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Proviso Probe

Wednesday, February 22, 2006

CRIME, reducing violence in Maywood

Last night I attended the Maywood village board meeting. Many residents spoke about the recent spate of shootings in Mayhood. Everybody, especially the elected officials, seemed upset about the violence.

But I’m going to risk annoying some people by criticizing ideas that seemed to be popular at the village board meeting last night.

The ideas that concern me are:

1. Everyone is responsible for the problem.
2. Maywood needs to pull together.
3. Demanding better results from the Police Department constitutes a solution.

Maywood has a climate that makes violence more likely to happen. Maywood can’t fix the institutional racism in the United States, but there are specific policies that can be implemented locally.

However, it’s completely wrong to suggest everyone is equally responsible for the problem. Communities with high levels of street crime have police departments that are corrupt and turning a blind eye. Crooked cops and crooked politicians go hand-in-hand. For organized crime to buy-off the cops, a community needs politicians that are in on the game.

Proviso Township—especially Melrose Park, Maywood and Bellwood—has a history of political organizations that use criminal activity for power and enrichment. The police departments—including Memorial Park District—are seeded with political appointees that are there to look after the allies of their political patrons, including drug dealers, pimps and gambling houses.

Organized crime—mostly in the form of political organizations—bears most of the responsibility for the climate that has led to so many shootings. The responsibility of the average voter is that s/he doesn’t vote for change at election time.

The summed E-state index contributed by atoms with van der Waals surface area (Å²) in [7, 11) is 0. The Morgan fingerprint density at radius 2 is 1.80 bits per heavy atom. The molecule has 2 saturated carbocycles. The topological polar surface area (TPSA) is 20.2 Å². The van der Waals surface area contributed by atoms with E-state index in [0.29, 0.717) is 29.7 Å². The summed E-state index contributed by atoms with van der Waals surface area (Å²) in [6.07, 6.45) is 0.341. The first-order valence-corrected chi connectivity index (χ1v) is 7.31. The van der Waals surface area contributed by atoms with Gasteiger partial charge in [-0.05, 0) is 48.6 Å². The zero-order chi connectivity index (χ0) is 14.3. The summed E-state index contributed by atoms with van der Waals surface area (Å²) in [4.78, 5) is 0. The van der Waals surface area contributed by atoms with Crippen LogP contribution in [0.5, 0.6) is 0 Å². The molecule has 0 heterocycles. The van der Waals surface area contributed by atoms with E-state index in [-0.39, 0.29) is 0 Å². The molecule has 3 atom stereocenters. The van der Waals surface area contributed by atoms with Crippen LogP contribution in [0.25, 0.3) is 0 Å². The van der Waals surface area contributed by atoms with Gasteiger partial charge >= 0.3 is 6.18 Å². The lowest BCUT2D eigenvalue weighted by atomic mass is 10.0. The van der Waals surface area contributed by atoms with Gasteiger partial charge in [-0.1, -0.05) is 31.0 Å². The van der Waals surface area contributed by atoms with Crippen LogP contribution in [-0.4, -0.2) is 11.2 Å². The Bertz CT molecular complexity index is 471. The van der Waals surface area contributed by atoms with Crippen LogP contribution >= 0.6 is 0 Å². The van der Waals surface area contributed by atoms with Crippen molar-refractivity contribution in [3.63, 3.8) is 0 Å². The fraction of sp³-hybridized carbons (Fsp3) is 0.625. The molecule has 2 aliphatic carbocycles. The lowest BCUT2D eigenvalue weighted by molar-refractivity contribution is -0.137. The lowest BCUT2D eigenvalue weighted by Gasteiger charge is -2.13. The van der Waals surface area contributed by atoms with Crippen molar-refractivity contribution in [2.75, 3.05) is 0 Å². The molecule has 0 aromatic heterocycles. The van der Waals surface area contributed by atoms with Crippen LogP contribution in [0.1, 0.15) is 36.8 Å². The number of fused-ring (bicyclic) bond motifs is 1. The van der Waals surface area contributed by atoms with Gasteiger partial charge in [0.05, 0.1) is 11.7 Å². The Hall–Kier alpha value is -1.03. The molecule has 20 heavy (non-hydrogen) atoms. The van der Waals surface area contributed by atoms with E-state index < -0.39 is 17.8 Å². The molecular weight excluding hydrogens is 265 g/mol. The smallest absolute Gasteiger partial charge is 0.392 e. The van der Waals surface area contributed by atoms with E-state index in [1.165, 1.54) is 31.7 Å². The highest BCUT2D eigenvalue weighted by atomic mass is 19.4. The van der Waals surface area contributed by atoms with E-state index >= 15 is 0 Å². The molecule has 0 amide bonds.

Let’s be honest. The scam run by the political bosses isn’t a secret. It’s pretty open which political organizations are allied with drug dealers. If the political boss did legal work for drug dealers, that’s suspicious. If they politician was busted for drug dealing, that’s suspicious. If the politician has immediate family members that are known drug dealers, that’s suspicious.

The price of reducing violent crime in Maywood is for average voters to open their eyes and to vote out the politicians that use criminal tactics and are allied with organized crime. If Maywood voters don’t have the courage to oust the criminal politicians, don’t whine about crime in the community. If you vote for criminals, you will get crime.

So, Maywood doesn’t need to pull together. It needs to recognize that there is a line between people who are playing by the rules and people that are manipulating the system for personal power. Regular citizens need to get on the “by the rules” side and reject the scammers, con men, criminals and thugs on the other side.

This isn’t as easy as it sounds. Many regular citizens like to get the perks of being connected to political-criminal organizations. The connected don’t have to get village stickers for their cars. They get better government services. They get jobs from the government.

Regular citizens want the violence to stop, but are they willing to sacrifice the little perks of doing things the old-school way?

Finally, demanding more from the police department only works in the short-term. It’s not a policy that can be implemented over time. If Maywood wants to implement a new policing strategy, it needs to have a new policing strategy. Demanding more isn’t a strategy.

8 Comments: